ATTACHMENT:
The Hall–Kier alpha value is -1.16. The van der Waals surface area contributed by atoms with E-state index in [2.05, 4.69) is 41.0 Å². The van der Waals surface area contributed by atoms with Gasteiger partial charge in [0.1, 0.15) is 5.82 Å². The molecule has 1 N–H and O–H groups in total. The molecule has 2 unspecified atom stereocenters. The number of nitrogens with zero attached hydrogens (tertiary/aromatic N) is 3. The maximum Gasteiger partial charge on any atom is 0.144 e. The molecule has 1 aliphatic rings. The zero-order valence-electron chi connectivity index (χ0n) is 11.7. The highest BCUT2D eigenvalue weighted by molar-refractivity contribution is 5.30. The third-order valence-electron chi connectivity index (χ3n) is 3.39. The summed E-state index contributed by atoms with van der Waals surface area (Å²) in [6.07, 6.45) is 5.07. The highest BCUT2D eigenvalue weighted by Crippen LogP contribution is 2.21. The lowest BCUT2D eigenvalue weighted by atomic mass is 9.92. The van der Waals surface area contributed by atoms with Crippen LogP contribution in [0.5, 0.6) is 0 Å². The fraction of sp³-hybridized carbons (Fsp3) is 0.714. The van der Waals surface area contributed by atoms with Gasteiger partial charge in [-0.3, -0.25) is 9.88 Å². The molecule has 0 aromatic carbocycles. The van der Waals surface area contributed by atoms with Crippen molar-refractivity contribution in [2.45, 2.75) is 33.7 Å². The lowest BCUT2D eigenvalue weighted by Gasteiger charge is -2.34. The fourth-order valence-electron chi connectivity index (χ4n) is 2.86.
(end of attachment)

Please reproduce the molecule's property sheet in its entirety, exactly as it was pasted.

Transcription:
The Hall–Kier alpha value is -1.16. The van der Waals surface area contributed by atoms with E-state index in [2.05, 4.69) is 41.0 Å². The van der Waals surface area contributed by atoms with Gasteiger partial charge in [0.1, 0.15) is 5.82 Å². The molecule has 1 N–H and O–H groups in total. The molecule has 2 unspecified atom stereocenters. The number of nitrogens with zero attached hydrogens (tertiary/aromatic N) is 3. The maximum Gasteiger partial charge on any atom is 0.144 e. The molecule has 1 aliphatic rings. The zero-order valence-electron chi connectivity index (χ0n) is 11.7. The highest BCUT2D eigenvalue weighted by molar-refractivity contribution is 5.30. The third-order valence-electron chi connectivity index (χ3n) is 3.39. The summed E-state index contributed by atoms with van der Waals surface area (Å²) in [6.07, 6.45) is 5.07. The highest BCUT2D eigenvalue weighted by Crippen LogP contribution is 2.21. The lowest BCUT2D eigenvalue weighted by atomic mass is 9.92. The van der Waals surface area contributed by atoms with Crippen LogP contribution in [0.5, 0.6) is 0 Å². The fraction of sp³-hybridized carbons (Fsp3) is 0.714. The van der Waals surface area contributed by atoms with Gasteiger partial charge in [-0.3, -0.25) is 9.88 Å². The molecule has 0 aromatic carbocycles. The van der Waals surface area contributed by atoms with Crippen molar-refractivity contribution in [2.45, 2.75) is 33.7 Å². The lowest BCUT2D eigenvalue weighted by Gasteiger charge is -2.34. The fourth-order valence-electron chi connectivity index (χ4n) is 2.86.